Paving the Way for Representative Leadership in Anesthesiology

By June 26, 2019Uncategorized

Along with becoming an excellent clinician, many anesthesiologists also have the objective of becoming involved in physician leadership. This could take the form of a leadership position at the departmental level, such as Chief or Vice-Chief of Anesthesiology, leadership at the hospital level, working on policies that affect all departments, or leadership in the multiple professional society groups, such as the American Society of Anesthesiologists and various local organizations. While the field of anesthesiology is swiftly diversifying to include those traditionally under-represented in medicine, leadership positions lack the same level of representativeness. Although the past twenty years has seen great progress towards diversifying leadership, continued improvement is still needed.

To commence, it is important to underscore that physician involvement in leadership is essential for driving change. Practicing anesthesiologists understand the very nature of delivering medicine in the perioperative and surgical setting, including stressors, roadblocks, challenges and opportunities. Anesthesiologists’ insight is salient at the departmental and hospital level for initiating policy changes. In line with this, it is also prudent to have a diversity of experiences and opinions at the decision-making table, to ensure that the highest proportion of needs are being heard. Female anesthesiologists thus provide a particularly important voice to be heard.

In a broad sense, the number of female clinicians pursuing surgical fields has trailed below the number of males. Anesthesiology as a field has similarly aligned with this trend. In 2007, approximately 25% of anesthesiologists under 36 years of age were female, although this number has increased to about 40% as of 2013[1]. This gender disparity exists despite concerted efforts by academic medical centers to encourage female medical school graduates to pursue fields such as anesthesiology.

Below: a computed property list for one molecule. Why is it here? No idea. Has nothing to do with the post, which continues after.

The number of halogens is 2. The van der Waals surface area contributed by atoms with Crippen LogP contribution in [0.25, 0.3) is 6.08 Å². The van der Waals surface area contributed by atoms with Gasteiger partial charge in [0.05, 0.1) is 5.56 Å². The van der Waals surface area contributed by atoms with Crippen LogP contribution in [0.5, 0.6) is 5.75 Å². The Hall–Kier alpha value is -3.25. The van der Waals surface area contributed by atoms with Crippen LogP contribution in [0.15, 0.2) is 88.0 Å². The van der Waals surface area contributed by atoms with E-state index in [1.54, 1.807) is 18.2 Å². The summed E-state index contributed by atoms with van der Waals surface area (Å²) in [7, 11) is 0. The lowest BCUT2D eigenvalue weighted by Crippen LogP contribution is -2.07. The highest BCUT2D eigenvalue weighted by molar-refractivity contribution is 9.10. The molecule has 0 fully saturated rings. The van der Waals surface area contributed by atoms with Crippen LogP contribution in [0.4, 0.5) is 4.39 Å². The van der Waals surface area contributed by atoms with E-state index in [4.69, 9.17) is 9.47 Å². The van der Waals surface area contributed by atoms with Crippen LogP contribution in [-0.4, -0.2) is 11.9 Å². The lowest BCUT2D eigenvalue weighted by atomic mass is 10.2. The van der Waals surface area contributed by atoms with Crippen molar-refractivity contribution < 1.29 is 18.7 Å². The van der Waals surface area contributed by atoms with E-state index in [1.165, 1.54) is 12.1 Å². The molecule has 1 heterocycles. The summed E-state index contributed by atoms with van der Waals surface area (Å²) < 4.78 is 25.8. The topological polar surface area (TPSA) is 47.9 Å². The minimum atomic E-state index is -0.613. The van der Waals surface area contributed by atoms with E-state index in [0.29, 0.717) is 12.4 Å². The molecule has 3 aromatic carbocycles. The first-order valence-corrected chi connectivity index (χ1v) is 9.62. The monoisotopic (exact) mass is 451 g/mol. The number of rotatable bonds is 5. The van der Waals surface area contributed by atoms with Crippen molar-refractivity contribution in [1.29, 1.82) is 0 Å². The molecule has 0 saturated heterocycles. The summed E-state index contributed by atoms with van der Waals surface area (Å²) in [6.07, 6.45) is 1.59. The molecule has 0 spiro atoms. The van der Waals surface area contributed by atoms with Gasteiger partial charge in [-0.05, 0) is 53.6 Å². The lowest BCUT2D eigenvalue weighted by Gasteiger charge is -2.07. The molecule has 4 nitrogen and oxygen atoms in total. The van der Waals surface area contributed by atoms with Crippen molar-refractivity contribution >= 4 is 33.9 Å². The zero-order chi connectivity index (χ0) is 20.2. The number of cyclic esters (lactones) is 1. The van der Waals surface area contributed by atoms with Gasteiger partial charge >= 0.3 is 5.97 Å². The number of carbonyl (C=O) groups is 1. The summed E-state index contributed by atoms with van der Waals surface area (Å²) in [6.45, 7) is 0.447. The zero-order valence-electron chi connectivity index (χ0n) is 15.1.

Moreover, the proliferation of female anesthesiologists into high-profile leadership positions has drifted behind, even with the relative increase of women in anesthesiology. In a recent issue of Anesthesia and Analgesia, Toledo et al explored diversity in the anesthesiology workplace with respect to female clinicians[2]. Based on a large-scale survey, it was concluded that the percentage of female anesthesiologists who were involved in leadership in a professional organization was about 10% lower than the national average of such clinicians in the workforce. Moreover, the proportion of female physicians who achieve leadership in the hospital or academic medicine setting was found to be strikingly low, currently sitting at about 6%-17%. The data supports that female anesthesiologists are not currently represented equally in leadership roles.

Therefore, it is important to consider what measures can facilitate equality in anesthesiology, and especially in anesthesiology leadership roles. One program that has been implemented in the field is the establishment of formal mentorship programs specific to female leadership in medicine. By starting at the medical school and residency program level, female anesthesiologists-in-training who are interested in exploring leadership can be matched with current leaders in the field, developing skills and learning the undercurrents of the landscape as they train. In addition to formal mentorship opportunities, it may be useful to gain objective, non-biased metrics on the current state of leadership on a micro-level, such as surveys of individual hospitals. In this way, hospitals and clinics can assess their own progress in diversifying the leadership field, whilst developing solutions that account for their specific ecosystem. Lastly, increased visibility and published research on this issue will serve as an impetus for change.

Anesthesiologists have always served as leaders in the OR, hospital, and professional societies alike. Moving forward, it is important to continue the discussion, and therefore spur change, towards a more representative leadership establishment in the field of anesthesiology.

[1] Baird, Matthew D, et al. “Regional and Gender Differences and Trends in the Anesthesiologist Workforce.” RAND Corporation, American Society of Anesthesiologists, 2015,

[2] Leslie, Kate, et al. “Women, Minorities, and Leadership in Anesthesiology.” Anesthesia & Analgesia, vol. 124, no. 5, 2017, pp. 1394–1396., doi:10.1213/ane.0000000000001967.